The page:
The Philippine Republic's Region II, Cagayan Valley, contains two landlocked provinces, Quirino and Nueva Vizcaya. Both are relatively small in size (3057 sq.km. for Quirino, 4081 sq.km. for Nueva Vizcaya) and population (147,000 and 365,000, respectively, by the 2000 census). Both are ruggedly mountainous and heavily forested. Nueva Vizcaya is the remnant of the southern province created when Cagayan Province was divided in two in 1839. Both are ethnically and linguistically diverse, with a substrate of Agtas, Negritos who are food-gatherers with no fixed abode, overlaid by Ilonggos and others in a number of tribes, some of whom were fierce head-hunters until recently (we are firmly assured that they have given up the practice), with the latest but largest element of the population being Ilocanos. Nueva Vizcaya comprises fifteen towns; Bayombong is the capital. Agriculture in both has until recently consisted of slash-and-burn cultivation of corn and maize, though more stable cultivation of vegetables and fruits is becoming established. Both also produce logs, and are trying to manage their forest resources so that production can be sustained indefinitely. They have deposits of gold, silver, copper, iron. Nueva Vizcaya has sand and clay. At Balete Pass in Nueva Vizcaya the retreating Japanese under General Yamashita dug in and held on for three months against the American and Filipino forces who eventually drove them out; the pass is now called Dalton Pass in honor of General Dalton, USA, who was killed in the fighting.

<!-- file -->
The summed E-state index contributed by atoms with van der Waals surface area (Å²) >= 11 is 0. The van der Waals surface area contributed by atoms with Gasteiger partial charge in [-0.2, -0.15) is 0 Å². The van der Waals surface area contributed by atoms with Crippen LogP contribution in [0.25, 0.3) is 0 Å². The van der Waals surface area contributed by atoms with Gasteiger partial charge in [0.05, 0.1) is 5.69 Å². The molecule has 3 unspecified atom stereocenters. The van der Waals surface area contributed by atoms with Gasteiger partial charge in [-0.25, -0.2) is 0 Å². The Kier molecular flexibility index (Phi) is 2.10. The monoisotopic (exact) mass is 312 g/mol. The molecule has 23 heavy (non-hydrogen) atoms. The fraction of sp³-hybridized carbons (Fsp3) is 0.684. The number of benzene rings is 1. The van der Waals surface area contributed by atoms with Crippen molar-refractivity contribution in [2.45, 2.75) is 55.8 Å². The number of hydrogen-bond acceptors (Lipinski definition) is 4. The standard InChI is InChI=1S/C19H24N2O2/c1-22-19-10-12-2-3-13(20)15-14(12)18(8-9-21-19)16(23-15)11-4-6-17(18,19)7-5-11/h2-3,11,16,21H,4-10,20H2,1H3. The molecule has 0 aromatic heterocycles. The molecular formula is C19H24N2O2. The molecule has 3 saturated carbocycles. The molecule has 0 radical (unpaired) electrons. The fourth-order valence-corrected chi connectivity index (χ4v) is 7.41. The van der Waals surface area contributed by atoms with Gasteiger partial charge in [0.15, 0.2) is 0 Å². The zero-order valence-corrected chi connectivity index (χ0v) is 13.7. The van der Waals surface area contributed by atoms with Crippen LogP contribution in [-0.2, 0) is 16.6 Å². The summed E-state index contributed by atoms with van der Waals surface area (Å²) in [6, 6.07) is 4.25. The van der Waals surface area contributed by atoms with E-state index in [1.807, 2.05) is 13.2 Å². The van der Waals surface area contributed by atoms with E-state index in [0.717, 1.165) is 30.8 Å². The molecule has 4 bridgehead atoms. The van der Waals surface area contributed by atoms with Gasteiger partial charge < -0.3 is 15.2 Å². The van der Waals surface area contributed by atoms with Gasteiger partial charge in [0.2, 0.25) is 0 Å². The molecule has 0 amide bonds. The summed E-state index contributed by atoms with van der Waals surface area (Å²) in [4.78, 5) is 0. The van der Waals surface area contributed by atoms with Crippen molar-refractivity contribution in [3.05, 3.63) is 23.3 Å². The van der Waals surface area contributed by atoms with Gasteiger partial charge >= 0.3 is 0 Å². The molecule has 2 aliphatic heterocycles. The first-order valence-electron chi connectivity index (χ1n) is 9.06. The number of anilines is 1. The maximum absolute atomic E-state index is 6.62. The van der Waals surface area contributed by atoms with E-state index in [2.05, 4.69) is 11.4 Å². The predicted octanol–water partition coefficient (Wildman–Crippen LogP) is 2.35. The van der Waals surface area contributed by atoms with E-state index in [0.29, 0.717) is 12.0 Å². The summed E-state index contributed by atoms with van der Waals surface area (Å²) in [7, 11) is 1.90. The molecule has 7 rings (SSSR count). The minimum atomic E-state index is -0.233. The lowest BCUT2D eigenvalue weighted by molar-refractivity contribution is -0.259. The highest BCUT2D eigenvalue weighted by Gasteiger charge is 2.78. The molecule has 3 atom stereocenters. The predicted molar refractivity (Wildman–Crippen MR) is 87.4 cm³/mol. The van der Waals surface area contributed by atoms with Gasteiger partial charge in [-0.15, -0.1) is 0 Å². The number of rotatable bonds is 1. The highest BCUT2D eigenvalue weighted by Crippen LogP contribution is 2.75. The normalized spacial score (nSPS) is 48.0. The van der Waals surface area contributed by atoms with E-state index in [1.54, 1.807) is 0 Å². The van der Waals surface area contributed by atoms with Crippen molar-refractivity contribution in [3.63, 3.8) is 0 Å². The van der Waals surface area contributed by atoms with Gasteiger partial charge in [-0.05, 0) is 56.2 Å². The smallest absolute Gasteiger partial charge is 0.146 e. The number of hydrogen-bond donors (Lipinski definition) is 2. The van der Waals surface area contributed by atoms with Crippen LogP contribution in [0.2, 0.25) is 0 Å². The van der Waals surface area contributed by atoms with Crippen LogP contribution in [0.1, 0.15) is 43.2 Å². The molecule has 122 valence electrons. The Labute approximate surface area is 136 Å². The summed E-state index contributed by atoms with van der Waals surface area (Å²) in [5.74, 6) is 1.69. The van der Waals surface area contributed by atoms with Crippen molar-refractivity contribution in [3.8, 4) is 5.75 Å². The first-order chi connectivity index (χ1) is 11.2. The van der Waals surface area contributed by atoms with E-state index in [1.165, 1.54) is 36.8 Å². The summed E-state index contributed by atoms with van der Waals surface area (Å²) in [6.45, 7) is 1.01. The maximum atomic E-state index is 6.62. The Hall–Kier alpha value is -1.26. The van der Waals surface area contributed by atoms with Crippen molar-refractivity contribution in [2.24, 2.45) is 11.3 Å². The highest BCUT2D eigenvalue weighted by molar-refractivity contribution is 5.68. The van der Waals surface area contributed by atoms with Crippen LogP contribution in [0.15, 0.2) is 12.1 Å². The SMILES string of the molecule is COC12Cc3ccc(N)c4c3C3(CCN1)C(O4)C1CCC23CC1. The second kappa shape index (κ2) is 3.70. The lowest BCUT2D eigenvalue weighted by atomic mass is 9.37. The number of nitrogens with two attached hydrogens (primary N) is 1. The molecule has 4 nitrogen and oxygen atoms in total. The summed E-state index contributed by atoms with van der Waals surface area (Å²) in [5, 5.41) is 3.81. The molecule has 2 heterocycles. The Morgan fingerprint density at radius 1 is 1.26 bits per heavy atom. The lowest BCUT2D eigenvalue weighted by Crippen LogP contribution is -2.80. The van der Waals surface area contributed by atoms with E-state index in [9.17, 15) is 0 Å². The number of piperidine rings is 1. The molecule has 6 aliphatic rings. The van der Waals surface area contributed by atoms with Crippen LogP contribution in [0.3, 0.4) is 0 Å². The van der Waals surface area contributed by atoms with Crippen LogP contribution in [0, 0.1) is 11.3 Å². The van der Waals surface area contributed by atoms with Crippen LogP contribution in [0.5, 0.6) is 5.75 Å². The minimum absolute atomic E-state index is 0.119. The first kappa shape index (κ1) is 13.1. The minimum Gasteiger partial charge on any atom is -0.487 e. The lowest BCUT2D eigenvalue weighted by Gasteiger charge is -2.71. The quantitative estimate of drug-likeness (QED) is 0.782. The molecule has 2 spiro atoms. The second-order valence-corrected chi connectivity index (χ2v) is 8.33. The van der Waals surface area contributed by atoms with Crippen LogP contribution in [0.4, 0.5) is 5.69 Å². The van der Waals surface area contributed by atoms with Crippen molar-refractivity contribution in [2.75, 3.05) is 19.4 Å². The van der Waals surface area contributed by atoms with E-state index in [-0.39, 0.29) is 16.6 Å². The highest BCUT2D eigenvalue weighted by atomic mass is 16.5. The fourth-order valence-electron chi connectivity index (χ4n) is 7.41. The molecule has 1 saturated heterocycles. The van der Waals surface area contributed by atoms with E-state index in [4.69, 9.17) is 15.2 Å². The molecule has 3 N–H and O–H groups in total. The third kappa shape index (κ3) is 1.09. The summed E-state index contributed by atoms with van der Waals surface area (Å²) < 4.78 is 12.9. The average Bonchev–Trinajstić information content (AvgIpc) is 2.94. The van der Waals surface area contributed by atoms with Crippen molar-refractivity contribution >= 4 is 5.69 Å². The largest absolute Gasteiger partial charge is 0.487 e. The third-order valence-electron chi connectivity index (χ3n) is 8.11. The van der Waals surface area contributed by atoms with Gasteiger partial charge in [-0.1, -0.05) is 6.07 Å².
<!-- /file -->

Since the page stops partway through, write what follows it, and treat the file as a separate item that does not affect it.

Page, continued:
Nueva Vizcaya was probably named after Vizcaya (English 'Biscay', Basque 'Bizkaia') province in northern Spain. In this case there is some vexillological relationship between them, as the flag of New Biscay bears the arms of Biscay impaled on its seal.

Political Divisions

Province/City Capital Population
(2000)
Area
(km²)
Pop. density
(per km²)
Ph seal batanes.png Batanes Basco 16,467 209.3 78.7
Ph seal cagayan.png Cagayan Tuguegarao City 993,580 9,002.0 110.4
Ph seal isabela.png Isabela Ilagan 1,287,575 10,664.6 120.7
Ph seal nueva vizcaya.png Nueva Vizcaya Bayombong 366,962 3,903.9 94.0
Ph seal quirino.png Quirino Cabarroguis 148,575 3,057.2 48.6

Component Cities

¹ Santiago City is an independent component city.

Flag of the Philippines.png Philippines
Capital Manila | National Capital Region
Provinces Abra | Agusan del Norte | Agusan del Sur | Aklan | Albay | Antique | Apayao | Aurora | Basilan | Bataan | Batanes | Batangas | Benguet | Biliran | Bohol | Bukidnon | Bulacan | Cagayan | Camarines Norte | Camarines Sur | Camiguin | Capiz | Catanduanes | Cavite | Cebu | Compostela Valley | Cotabato | Davao del Norte | Davao del Sur | Davao Oriental | Dinagat Islands | Eastern Samar | Guimaras | Ifugao | Ilocos Norte | Ilocos Sur | Iloilo | Isabela | Kalinga | La Union | Laguna | Lanao del Norte | Lanao del Sur | Leyte | Maguindanao | Marinduque | Masbate | Misamis Occidental | Misamis Oriental | Mountain Province | Negros Occidental | Negros Oriental | Northern Samar | Nueva Ecija | Nueva Vizcaya | Occidental Mindoro | Oriental Mindoro | Palawan | Pampanga | Pangasinan | Quezon | Quirino | Rizal | Romblon | Samar | Sarangani | Shariff Kabunsuan | Siquijor | Sorsogon | South Cotabato | Southern Leyte | Sultan Kudarat | Sulu | Surigao del Norte | Surigao del Sur | Tarlac | Tawi-Tawi | Zambales | Zamboanga del Norte | Zamboanga del Sur | Zamboanga Sibugay
Other subdivisions Island groups | Regions | Cities | Municipalities | Barangays | Legislative districts
Territorial
disputes
Sabah | Scarborough Shoal | Spratly Islands

See also

External links


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Original Source